“At ZSH, Lana works closely with authors on a wide range of both fiction and nonfiction projects, and is committed to providing extensive editorial guidance. She is particularly interested in edgy YA, from gritty coming-of-age novels to contemporary fantasy and supernatural romance. She is also keen to represent thoughtful chick lit, literary thrillers, and well-crafted projects in the fantasy and mystery genres. In terms of nonfiction, Lana is looking for fresh perspectives on popular culture and science from bloggers, academics, and journalists.” (Link)

About the Agency:

“The agents at Zachary Shuster Harmsworth are respected across the industry for our eye for talent, our strong editorial skills, our negotiating ability, the success of our books and our strong relationships with clients, publishers, film and television producers and other media firms.

“In addition to placing projects with all the major publishers in the United States—Random House, Simon & Schuster, Penguin Books, HarperCollins, Little, Brown, Hachette, Macmillan—we sell our authors' works directly in the United Kingdom and, through a network of first-rate sub-agents, in territories throughout the World.

“A full-service entertainment agency, Zachary Shuster Harmsworth, has built a sterling reputation in the film and television industries. Each year, we place projects with large film studios such as Warner Bros., Universal, and Fox, major television networks such as CBS, ABC, and NBC and cable networks such as FX, Lifetime, and HBO.

“We are also skilled at placing our clients' work in magazines and selling audio and internet rights to books.” (Link

Web Presence:

Zachary Shuster Harmsworth website.

Twitter @LanaPopovicZSH.

QueryTracker.

What She's Looking For:

Genres / Specialties:

Young adult, middle grade, chick lit, thrillers, fantasy, mystery, select non-fiction (Link).

From her Bio (as above):

“She is particularly interested in edgy YA, from gritty coming-of-age novels to contemporary fantasy and supernatural romance. She is also keen to represent thoughtful chick lit, literary thrillers, and well-crafted projects in the fantasy and mystery genres. In terms of nonfiction, Lana is looking for fresh perspectives on popular culture and science from bloggers, academics, and journalists.” (Link)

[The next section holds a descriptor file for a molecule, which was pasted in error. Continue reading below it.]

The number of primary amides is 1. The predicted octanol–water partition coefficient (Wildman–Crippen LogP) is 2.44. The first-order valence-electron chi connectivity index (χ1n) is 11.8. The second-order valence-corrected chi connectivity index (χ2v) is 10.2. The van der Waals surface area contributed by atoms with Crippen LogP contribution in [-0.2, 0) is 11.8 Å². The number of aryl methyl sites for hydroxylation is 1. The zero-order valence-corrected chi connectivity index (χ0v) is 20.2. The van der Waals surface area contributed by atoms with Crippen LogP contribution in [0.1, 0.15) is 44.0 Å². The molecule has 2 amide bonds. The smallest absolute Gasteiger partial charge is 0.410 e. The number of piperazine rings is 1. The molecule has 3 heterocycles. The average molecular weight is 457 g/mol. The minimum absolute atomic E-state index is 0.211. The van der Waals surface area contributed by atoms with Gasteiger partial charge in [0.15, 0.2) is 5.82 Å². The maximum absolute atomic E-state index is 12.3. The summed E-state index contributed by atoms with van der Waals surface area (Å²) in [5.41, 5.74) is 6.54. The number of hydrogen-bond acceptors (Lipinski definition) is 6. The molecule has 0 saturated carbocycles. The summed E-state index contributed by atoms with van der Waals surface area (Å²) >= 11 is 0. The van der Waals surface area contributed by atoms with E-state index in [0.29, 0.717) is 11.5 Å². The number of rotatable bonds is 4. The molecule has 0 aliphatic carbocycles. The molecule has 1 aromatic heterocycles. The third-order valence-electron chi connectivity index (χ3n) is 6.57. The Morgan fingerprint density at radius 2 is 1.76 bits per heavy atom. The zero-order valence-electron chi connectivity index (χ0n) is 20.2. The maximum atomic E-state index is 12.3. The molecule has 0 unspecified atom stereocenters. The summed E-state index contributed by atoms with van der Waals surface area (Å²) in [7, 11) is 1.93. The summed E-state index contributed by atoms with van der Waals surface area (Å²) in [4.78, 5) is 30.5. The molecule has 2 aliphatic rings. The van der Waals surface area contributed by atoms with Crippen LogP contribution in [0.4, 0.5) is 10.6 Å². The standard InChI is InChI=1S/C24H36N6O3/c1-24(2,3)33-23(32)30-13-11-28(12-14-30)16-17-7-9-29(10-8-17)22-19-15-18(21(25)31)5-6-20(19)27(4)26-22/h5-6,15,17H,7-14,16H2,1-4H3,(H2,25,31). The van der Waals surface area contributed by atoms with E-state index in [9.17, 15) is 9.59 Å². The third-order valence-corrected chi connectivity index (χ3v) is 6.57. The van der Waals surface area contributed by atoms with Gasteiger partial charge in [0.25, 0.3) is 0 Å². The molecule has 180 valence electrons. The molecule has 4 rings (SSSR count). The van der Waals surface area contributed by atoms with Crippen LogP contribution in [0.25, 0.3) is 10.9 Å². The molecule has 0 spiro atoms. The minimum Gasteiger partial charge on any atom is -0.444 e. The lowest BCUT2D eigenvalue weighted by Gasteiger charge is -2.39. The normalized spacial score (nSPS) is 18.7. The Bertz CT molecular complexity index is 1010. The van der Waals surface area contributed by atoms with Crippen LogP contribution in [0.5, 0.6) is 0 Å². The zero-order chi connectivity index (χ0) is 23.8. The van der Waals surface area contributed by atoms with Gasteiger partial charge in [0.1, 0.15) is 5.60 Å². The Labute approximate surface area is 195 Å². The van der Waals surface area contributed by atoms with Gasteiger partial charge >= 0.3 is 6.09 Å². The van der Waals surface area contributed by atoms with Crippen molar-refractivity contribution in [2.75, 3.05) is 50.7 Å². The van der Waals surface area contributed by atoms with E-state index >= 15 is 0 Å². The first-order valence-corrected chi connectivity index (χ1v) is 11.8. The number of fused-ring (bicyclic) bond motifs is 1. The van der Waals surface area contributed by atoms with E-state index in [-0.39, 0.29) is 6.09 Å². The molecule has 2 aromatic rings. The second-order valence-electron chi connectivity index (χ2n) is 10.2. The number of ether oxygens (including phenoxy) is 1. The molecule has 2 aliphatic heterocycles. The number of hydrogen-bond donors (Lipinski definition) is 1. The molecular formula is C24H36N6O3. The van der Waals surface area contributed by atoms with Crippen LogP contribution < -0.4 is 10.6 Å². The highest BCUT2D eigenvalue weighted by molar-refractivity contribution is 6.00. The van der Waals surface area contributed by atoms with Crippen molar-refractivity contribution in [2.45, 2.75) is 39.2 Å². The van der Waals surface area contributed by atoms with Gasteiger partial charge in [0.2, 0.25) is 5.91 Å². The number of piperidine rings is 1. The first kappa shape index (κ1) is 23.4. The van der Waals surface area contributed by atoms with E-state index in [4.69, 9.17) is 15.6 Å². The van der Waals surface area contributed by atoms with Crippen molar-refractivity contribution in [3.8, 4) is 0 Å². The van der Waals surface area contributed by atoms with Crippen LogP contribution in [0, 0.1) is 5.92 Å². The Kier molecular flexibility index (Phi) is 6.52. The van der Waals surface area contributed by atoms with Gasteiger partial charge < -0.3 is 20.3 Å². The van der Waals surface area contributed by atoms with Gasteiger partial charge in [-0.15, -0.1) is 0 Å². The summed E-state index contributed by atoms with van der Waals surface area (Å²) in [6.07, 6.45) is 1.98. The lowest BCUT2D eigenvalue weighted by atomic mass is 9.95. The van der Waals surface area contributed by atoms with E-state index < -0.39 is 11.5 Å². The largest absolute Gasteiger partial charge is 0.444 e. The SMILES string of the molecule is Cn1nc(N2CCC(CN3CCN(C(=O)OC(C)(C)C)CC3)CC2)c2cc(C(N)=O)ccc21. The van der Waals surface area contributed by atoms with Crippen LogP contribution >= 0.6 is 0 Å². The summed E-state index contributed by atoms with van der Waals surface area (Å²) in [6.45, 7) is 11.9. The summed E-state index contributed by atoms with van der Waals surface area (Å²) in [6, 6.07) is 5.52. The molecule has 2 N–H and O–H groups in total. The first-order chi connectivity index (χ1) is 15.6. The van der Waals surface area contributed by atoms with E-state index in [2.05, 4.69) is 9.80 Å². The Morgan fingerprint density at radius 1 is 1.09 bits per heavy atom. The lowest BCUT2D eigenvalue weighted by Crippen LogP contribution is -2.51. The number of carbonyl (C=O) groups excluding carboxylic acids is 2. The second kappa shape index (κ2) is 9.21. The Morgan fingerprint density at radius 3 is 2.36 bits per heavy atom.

From an Interview (07/2013):

“I would really like to see more contemporary, realistic YA—partly because the market is currently saturated with fantasy and paranormal romance and editors are really shying away from those titles, but mostly because I love real and compelling stories. YA dark mysteries and thrillers are especially close to my heart; I love Barry Lyga’s I Hunt Killers and Game, because while serial killers terrify me (sweet baby Jesus, so much), I’ll also read about them all day. I would also love to see what the brilliant Georgia McBride calls “’saucy’ NA, something in the vein of Rebecca Donovan. And really well-written contemporary romance would be welcome too. On the other hand, I’m all set with protagonists with names like Illuminata Jones—Lu for short. I already know what that story’s going to be.” (Link)

Via Twitter (6-7/2013):

“Here's to something in the vein of Jacqueline Carey's #KushielsDart series in my inbox. And NA romance, please. #MSWL” (Link)

“I love YA and MG mysteries something fierce, and not just because they're all trendy right now. Sweet YA romance is fun, too #MSWL” (Link)

“Great query day! In the event that the universe would like to keep catering to my whims, I'd love a dark YA mystery or some saucy NA.” (Link)

“If someone could write me a YA or MG mystery solved by the ‘descendants’ of Holmes and Moriarty, I think I would genuinely be happy forever.” (Link)

What She Isn't Looking For:

Picture books, screenplays; otherwise unknown.

Editorial Agent?

“I am definitely an editorial agent. I typically go through at least one or two revisions with clients before submission.” (via e-mail 7/2013)

Clients:

There is a list of agency clients on the website. Ms. Popovic’s clients include:

Dahlia Adler, Sarah Bryant, Carolyn Hennesy, Andrew Kozma, Will Ludwigsen, Kim McLarin, Tom Morris, Carla Sosenko, Leah Thomas, among others.

Query Methods:

E-mail: No.

Snail-Mail: No.

Online-Form: Yes.

Submission Guidelines (always verify):

Send a query letter addressed to Ms. Popovic through the online form on the agency website.

Query Tips (via Twitter):

“We don't accept unsolicited submissions, but all of us accept queries through the contact form on our website.” (Link)

“The 1,000 character max doesn’t seem to apply to our contact form despite the language on the website. I’ve had plenty of much, much longer queries through our contact form, and I prefer more fleshed-out queries to bare-bones ones.” (via e-mail 7/2013).

“Please don't query me twice, even with a new and improved query. I will a) recognize it and be a teensy bit peeved or b)request your ms based on query redux and discover it still isn't what I'm looking for. Sad feelings all around.” (Link, Link)

“Based on recent questions: I don't always confirm receipt bc I am flooded w mss and forget :( But I have your work, promise! #querytip” (Link).

Response Times:

Stats on the web suggest Ms. Popovic usually responds to queries within days to a couple months, when she does respond, and within one to two months to requested materials. 

What's the Buzz?

Lana Popovic joined Zachary Shuster Harmsworth in 2012 and is actively building her list. She also manages the agency’s foreign rights.

I recommend following her on Twitter @LanaPopovicZSH where she tweets about what she’s looking for, offers query tips, and participates in PitchMAD.

Worth Your Time:

Interviews: